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Oberlin records, COVID-19 funds, employee payments cited in audit


(The Center Square) – Failure to maintain budgetary records, misused federal funds for COVID-19 relief, and possible illegal payments to city employees have been found in the audit of a Louisiana town.

Oberlin requested the examination by the state auditor’s office.

In a report dated March 12, the office of state Auditor Michael Waguespack found the Allen Parish town did not have proper records for adoption of a budget for each fiscal year from June 30, 2021 to June 30, 2024.

The town received more than $640,000 in American Rescue Plan Act funds, but didn’t budget use by ordinance as required by state law. According to the audit, the town paid more than $35,000 to elected and appointed town officials; that may not have been proper. The report also said four town employees and the town attorney received payments from ARPA funds, but officials had no records showing what work was performed.

The audit also found that the town’s former finance clerk, Angelina Conner, used 43 hours of sick leave she didn’t earn, which “may have violated town policy and state law.”

Former town clerk Charlotte Artis was paid nearly $11,000 for overtime from March 30, 2022, to Dec. 19, 2022; the Town Council had passed a motion on March 16, 2022, to eliminate overtime in all departments. Oberlin Mayor Larry Alexander didn’t approve her timecards and she signed all but one of her payroll checks.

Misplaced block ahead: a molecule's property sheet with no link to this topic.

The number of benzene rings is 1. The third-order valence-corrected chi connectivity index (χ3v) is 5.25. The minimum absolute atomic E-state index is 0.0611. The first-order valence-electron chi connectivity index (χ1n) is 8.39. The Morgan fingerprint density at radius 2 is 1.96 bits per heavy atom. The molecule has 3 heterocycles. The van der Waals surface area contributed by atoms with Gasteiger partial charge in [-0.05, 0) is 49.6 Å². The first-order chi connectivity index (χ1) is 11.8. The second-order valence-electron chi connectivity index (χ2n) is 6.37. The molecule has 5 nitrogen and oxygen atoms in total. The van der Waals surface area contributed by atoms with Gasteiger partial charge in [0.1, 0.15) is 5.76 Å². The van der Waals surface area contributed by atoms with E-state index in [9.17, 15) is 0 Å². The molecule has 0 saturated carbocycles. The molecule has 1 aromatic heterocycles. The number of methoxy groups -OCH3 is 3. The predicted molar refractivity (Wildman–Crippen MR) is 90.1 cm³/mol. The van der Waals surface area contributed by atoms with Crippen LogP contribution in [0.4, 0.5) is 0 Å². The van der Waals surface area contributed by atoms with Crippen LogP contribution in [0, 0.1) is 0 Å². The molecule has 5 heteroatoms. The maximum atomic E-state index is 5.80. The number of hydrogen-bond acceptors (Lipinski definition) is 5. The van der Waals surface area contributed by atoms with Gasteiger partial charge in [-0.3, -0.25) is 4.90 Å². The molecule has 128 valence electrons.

The town also operated its own Local Agency Compensated Enforcement program without a required agreement with the district attorney and issued citations for state law violations instead of town ordinances in contravention of state law.

According to the audit, Oberlin Police Chief Grady Haynes improperly reduced or modified 25 tickets given under the LACE program, changing them from moving to non-moving violations from October 2021 to February 2023.

The town was cited for using more than $192,000 in restricted sales tax revenue for general payroll expenses in violation of the tax proposition passed by town voters.

Oberlin was the subject of an audit in 2022 that found late payments for payroll taxes, pension obligations and invoices along with issues concerning how the town manages public utilities.

In its response letter, Alexander says the town is “striving to be good stewards of the public funds with which we are entrusted.”

According to the letter, the town has hired a CPA firm to help officials ensure proper budgets are drafted and managed as required by state law. The town will also maintain a line-item budget that will be adopted by an ordinance and will implement a new system to verify and track sick and vacation leave time.

The town also says it has set up an account for handling restricted tax revenue and all transfers will have invoices attached.